M. abscessus isolates, as detailed above, were inoculated on SAM plates, as well as onto unsupplemented MHA plates (control) and were incubated as detailed above. The following culture parameters were examined as follows: (i) bacterial colony growth and proliferation, (ii) inhibitory effect of SAM medium, (iii) pigment production, and (iv) smooth to rough colonial conversion.
Interference with antibiotic susceptibility
An experiment was designed to investigate the effect of spices on antibiotic susceptibility on M. abscessus isolates, as detailed above. Bacteria were prepared and inoculated (McFarland 0.5 standard) onto (i) SAM medium and (ii) unsupplemented MHA medium. Two antibiotics were added to plates on standard antibiotic disks, which included amikacin (30 μg) and linezolid (10 μg). Inoculated plates were incubated for 5d at 37°C, before reading, where the zone of inhibition was recorded (mm). Mean antibiotic susceptibility, expressed as zone sizes (mm), were calculated for each of the two antibiotics tested. Paired t-test was calculated for each antibiotic, where the null hypothesis was that there was no significant difference in antibiotic susceptibility zone sizes, with and without spices. P < 0.05 (5%) was considered statistically significant.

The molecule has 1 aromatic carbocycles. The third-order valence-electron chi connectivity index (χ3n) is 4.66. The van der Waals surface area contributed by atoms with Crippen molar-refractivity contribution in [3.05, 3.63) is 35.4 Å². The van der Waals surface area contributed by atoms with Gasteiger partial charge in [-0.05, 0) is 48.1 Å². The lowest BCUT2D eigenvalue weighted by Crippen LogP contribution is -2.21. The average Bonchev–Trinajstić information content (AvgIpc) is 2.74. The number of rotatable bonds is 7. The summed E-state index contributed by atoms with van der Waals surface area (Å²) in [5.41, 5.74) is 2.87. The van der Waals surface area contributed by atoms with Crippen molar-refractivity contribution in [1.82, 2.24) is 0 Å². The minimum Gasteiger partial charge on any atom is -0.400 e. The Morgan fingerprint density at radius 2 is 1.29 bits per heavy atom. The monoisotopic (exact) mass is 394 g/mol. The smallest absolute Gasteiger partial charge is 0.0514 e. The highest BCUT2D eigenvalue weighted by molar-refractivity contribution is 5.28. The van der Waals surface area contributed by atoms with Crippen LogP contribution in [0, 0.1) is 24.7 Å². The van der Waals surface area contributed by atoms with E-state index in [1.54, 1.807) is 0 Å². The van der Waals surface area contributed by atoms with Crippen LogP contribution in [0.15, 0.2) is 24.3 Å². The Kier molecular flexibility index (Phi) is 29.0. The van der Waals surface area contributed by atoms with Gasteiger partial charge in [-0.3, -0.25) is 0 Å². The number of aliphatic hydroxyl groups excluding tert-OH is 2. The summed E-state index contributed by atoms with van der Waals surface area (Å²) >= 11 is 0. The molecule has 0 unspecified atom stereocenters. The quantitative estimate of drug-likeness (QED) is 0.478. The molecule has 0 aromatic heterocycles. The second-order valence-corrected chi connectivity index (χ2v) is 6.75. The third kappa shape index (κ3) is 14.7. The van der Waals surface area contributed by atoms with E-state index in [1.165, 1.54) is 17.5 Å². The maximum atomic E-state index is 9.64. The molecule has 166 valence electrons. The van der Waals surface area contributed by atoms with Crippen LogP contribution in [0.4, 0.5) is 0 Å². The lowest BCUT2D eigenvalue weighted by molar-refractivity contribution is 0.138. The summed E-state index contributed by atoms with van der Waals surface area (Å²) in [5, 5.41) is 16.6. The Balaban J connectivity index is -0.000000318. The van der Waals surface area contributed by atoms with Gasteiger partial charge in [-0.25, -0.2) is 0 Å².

| Results and Discussion|| |
Five isolates of M. abscessus (5/10; 50%) failed to grow on the spice enriched medium, which included four clinical isolates and the NCTC Reference Strain. Of the remaining five isolates which grew on the spice medium, no cultural phenotypic differences were observed, compared to unsupplemented controls.
The effect of spices on antibiotic susceptibility with the five isolates that grew on SAM is shown in [Figure 1]. In the case of both amikacin and linezolid, the zone of inhibition increased with the inclusion of the spices. Initially, all isolates of M. abscessus were fully resistant to linezolid (mean zone of inhibition = 0 mm), and growth was to the edge of the antibiotic disk, whereas when in the presence of spices, large zones of inhibition were observed (mean zone of inhibition = 33.3 mm). With amikacin, the mean zone of inhibition increased from 23.2 mm to 32.0 mm, in the presence of spices. These data suggest that the spices were interacting synergistically with the antibiotic, thus making the antibiotic more potent against the bacteria tested. In both cases, this increase in antibiotic was statistically significant [Figure 1].
|Figure 1: Effect of the presence of 27 spices (0.02% [w/v]; 200 ppm) on antibiotic susceptibility of Mycobacterium abscessus to amikacin and linezolid|
Click here to view